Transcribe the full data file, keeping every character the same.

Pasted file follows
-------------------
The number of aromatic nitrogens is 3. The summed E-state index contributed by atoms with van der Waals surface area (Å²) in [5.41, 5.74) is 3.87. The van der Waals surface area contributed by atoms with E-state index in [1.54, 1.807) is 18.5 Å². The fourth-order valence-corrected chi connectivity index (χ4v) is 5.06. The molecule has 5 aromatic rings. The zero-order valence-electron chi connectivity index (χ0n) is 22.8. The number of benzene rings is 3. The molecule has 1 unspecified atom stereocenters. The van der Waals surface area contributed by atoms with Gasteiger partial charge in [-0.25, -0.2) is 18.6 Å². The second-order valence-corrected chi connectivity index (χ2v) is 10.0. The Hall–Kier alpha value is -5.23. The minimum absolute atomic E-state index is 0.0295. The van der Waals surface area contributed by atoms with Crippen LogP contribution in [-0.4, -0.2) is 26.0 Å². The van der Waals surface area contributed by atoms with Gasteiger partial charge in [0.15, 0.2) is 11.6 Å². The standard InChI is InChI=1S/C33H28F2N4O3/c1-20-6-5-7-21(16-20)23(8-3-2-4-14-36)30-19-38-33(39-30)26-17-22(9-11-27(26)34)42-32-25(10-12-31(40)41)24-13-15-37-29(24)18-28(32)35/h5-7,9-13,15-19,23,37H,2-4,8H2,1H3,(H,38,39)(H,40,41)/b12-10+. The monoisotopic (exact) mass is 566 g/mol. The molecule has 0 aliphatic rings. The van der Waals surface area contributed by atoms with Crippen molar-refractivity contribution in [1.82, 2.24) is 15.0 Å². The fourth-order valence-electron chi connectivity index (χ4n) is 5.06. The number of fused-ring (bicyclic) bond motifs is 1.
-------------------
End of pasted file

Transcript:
The number of aromatic nitrogens is 3. The summed E-state index contributed by atoms with van der Waals surface area (Å²) in [5.41, 5.74) is 3.87. The van der Waals surface area contributed by atoms with E-state index in [1.54, 1.807) is 18.5 Å². The fourth-order valence-corrected chi connectivity index (χ4v) is 5.06. The molecule has 5 aromatic rings. The zero-order valence-electron chi connectivity index (χ0n) is 22.8. The number of benzene rings is 3. The molecule has 1 unspecified atom stereocenters. The van der Waals surface area contributed by atoms with Gasteiger partial charge in [-0.25, -0.2) is 18.6 Å². The second-order valence-corrected chi connectivity index (χ2v) is 10.0. The Hall–Kier alpha value is -5.23. The minimum absolute atomic E-state index is 0.0295. The van der Waals surface area contributed by atoms with Crippen LogP contribution in [-0.4, -0.2) is 26.0 Å². The van der Waals surface area contributed by atoms with Gasteiger partial charge in [0.15, 0.2) is 11.6 Å². The standard InChI is InChI=1S/C33H28F2N4O3/c1-20-6-5-7-21(16-20)23(8-3-2-4-14-36)30-19-38-33(39-30)26-17-22(9-11-27(26)34)42-32-25(10-12-31(40)41)24-13-15-37-29(24)18-28(32)35/h5-7,9-13,15-19,23,37H,2-4,8H2,1H3,(H,38,39)(H,40,41)/b12-10+. The monoisotopic (exact) mass is 566 g/mol. The molecule has 0 aliphatic rings. The van der Waals surface area contributed by atoms with Crippen molar-refractivity contribution in [1.82, 2.24) is 15.0 Å². The fourth-order valence-electron chi connectivity index (χ4n) is 5.06. The number of fused-ring (bicyclic) bond motifs is 1.